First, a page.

By focusing on the fundamentals rather than flashy combos and setups, any player can get the results they're looking for and defeat even their toughest rivals with the right mindset and dedication.

Also included is the Fighting Game Fundamentals Training Mode Handbook, which contains a series of practical exercises that anyone can use to build muscle memory and better understand the systems of the game.


"In our attempts to reach out and find different niches, we ran into this excellent book - Gootecks is known for having over a decade of Street Fighter tournament experience, and this title goes deep into tactics for those who want to start or improve their 2D fighting game skills." – Simon Carless



  • Gootecks knows his stuff, and more importantly, he knows how to communicate and educate that to someone else. If you read this and practice the fundamentals listed; you will certainly be able to improve for any fighting game, old or new. I'm always glad to see that the fgc (fighting game community) has people who actually care about helping others and assisting in bringing up the next generation of gamers.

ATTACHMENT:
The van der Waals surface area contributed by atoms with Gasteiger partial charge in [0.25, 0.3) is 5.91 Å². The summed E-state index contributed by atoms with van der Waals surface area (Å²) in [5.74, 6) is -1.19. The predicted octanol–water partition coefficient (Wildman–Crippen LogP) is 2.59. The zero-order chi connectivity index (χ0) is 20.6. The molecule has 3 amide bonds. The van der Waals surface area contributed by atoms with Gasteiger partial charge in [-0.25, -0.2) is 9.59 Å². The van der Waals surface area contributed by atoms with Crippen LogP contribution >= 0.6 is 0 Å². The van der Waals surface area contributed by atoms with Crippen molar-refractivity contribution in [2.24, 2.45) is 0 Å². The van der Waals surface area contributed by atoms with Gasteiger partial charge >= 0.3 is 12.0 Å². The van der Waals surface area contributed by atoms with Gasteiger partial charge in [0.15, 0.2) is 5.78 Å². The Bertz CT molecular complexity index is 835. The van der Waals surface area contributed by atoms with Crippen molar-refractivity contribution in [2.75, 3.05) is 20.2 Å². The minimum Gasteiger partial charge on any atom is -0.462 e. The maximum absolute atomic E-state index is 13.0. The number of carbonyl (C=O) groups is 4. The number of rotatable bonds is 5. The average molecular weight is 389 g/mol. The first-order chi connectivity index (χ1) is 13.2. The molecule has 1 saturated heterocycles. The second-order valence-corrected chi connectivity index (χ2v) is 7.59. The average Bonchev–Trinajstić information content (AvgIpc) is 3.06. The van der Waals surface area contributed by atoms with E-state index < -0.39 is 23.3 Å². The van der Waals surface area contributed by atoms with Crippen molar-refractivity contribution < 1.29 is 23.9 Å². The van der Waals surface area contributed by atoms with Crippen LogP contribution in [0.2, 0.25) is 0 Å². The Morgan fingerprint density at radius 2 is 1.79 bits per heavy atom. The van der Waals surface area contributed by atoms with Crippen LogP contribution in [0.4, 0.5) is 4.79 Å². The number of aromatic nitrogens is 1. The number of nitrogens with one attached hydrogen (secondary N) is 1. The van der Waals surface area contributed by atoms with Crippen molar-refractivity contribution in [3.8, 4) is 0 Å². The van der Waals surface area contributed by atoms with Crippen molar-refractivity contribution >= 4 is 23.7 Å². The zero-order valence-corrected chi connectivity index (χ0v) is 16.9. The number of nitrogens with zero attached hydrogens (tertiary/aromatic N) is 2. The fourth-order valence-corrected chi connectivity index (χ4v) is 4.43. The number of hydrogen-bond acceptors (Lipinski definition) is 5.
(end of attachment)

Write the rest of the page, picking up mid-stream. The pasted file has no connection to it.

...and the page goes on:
– Amazon Review
  • This book was a great way for a noob, like me, to begin developing my identity as a player. The overall presentation opens the doors to understanding the game on a scientific level which, in my opinion, could greatly benefit the new players that think jumping high kick into sweep is the end-all, be-all of the game.